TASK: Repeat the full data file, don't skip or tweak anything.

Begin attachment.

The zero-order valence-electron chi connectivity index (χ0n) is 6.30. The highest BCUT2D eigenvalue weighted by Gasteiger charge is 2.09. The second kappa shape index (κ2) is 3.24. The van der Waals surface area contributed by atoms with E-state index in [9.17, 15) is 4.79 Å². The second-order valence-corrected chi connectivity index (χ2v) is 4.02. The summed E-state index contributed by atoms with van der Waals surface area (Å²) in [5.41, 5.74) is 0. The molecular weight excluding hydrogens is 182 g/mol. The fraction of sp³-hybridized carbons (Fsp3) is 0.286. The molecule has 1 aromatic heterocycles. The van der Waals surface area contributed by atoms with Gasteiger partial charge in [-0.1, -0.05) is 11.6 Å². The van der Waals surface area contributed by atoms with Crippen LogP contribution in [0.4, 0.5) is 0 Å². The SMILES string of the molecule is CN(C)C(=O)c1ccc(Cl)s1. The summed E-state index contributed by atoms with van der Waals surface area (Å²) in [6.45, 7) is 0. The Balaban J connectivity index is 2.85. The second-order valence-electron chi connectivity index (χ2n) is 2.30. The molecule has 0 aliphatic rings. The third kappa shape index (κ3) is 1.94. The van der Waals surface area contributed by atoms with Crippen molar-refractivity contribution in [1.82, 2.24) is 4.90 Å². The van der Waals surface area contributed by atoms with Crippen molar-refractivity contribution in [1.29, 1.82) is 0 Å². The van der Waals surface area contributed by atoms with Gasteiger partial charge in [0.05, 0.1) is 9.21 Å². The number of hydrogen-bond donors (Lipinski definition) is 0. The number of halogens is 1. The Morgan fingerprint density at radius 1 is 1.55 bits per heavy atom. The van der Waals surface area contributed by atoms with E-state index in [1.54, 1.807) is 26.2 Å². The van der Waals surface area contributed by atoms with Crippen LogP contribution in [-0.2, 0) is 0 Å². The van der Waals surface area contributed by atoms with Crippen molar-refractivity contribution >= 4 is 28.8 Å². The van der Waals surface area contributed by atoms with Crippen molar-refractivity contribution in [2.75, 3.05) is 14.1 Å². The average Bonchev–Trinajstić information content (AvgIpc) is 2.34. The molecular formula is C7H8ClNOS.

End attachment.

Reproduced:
The zero-order valence-electron chi connectivity index (χ0n) is 6.30. The highest BCUT2D eigenvalue weighted by Gasteiger charge is 2.09. The second kappa shape index (κ2) is 3.24. The van der Waals surface area contributed by atoms with E-state index in [9.17, 15) is 4.79 Å². The second-order valence-corrected chi connectivity index (χ2v) is 4.02. The summed E-state index contributed by atoms with van der Waals surface area (Å²) in [5.41, 5.74) is 0. The molecular weight excluding hydrogens is 182 g/mol. The fraction of sp³-hybridized carbons (Fsp3) is 0.286. The molecule has 1 aromatic heterocycles. The van der Waals surface area contributed by atoms with Gasteiger partial charge in [-0.1, -0.05) is 11.6 Å². The van der Waals surface area contributed by atoms with Crippen LogP contribution in [0.4, 0.5) is 0 Å². The SMILES string of the molecule is CN(C)C(=O)c1ccc(Cl)s1. The summed E-state index contributed by atoms with van der Waals surface area (Å²) in [6.45, 7) is 0. The Balaban J connectivity index is 2.85. The second-order valence-electron chi connectivity index (χ2n) is 2.30. The molecule has 0 aliphatic rings. The third kappa shape index (κ3) is 1.94. The van der Waals surface area contributed by atoms with Crippen molar-refractivity contribution in [1.82, 2.24) is 4.90 Å². The van der Waals surface area contributed by atoms with Crippen molar-refractivity contribution in [1.29, 1.82) is 0 Å². The van der Waals surface area contributed by atoms with Gasteiger partial charge in [0.05, 0.1) is 9.21 Å². The number of hydrogen-bond donors (Lipinski definition) is 0. The number of halogens is 1. The Morgan fingerprint density at radius 1 is 1.55 bits per heavy atom. The van der Waals surface area contributed by atoms with E-state index in [1.54, 1.807) is 26.2 Å². The van der Waals surface area contributed by atoms with Crippen LogP contribution in [-0.2, 0) is 0 Å². The van der Waals surface area contributed by atoms with Crippen molar-refractivity contribution >= 4 is 28.8 Å². The van der Waals surface area contributed by atoms with Crippen molar-refractivity contribution in [2.75, 3.05) is 14.1 Å². The average Bonchev–Trinajstić information content (AvgIpc) is 2.34. The molecular formula is C7H8ClNOS.